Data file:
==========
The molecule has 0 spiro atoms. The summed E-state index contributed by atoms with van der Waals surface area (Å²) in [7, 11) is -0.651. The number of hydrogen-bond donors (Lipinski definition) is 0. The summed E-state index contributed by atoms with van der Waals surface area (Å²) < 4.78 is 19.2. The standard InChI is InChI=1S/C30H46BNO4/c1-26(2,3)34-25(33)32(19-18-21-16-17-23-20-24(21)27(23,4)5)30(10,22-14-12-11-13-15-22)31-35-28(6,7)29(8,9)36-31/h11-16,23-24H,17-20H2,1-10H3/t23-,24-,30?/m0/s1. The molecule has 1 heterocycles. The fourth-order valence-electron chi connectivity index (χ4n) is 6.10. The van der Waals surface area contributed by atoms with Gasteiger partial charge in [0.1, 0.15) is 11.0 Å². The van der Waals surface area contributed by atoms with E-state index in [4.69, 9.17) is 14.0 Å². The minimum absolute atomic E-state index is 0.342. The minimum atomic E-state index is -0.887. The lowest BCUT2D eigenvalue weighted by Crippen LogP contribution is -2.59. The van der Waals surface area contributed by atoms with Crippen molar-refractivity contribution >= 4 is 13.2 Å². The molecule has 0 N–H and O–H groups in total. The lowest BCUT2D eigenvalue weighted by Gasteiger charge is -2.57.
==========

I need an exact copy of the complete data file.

The molecule has 0 spiro atoms. The summed E-state index contributed by atoms with van der Waals surface area (Å²) in [7, 11) is -0.651. The number of hydrogen-bond donors (Lipinski definition) is 0. The summed E-state index contributed by atoms with van der Waals surface area (Å²) < 4.78 is 19.2. The standard InChI is InChI=1S/C30H46BNO4/c1-26(2,3)34-25(33)32(19-18-21-16-17-23-20-24(21)27(23,4)5)30(10,22-14-12-11-13-15-22)31-35-28(6,7)29(8,9)36-31/h11-16,23-24H,17-20H2,1-10H3/t23-,24-,30?/m0/s1. The molecule has 1 heterocycles. The fourth-order valence-electron chi connectivity index (χ4n) is 6.10. The van der Waals surface area contributed by atoms with Gasteiger partial charge in [0.1, 0.15) is 11.0 Å². The van der Waals surface area contributed by atoms with E-state index in [4.69, 9.17) is 14.0 Å². The minimum absolute atomic E-state index is 0.342. The minimum atomic E-state index is -0.887. The lowest BCUT2D eigenvalue weighted by Crippen LogP contribution is -2.59. The van der Waals surface area contributed by atoms with Crippen molar-refractivity contribution >= 4 is 13.2 Å². The molecule has 0 N–H and O–H groups in total. The lowest BCUT2D eigenvalue weighted by Gasteiger charge is -2.57.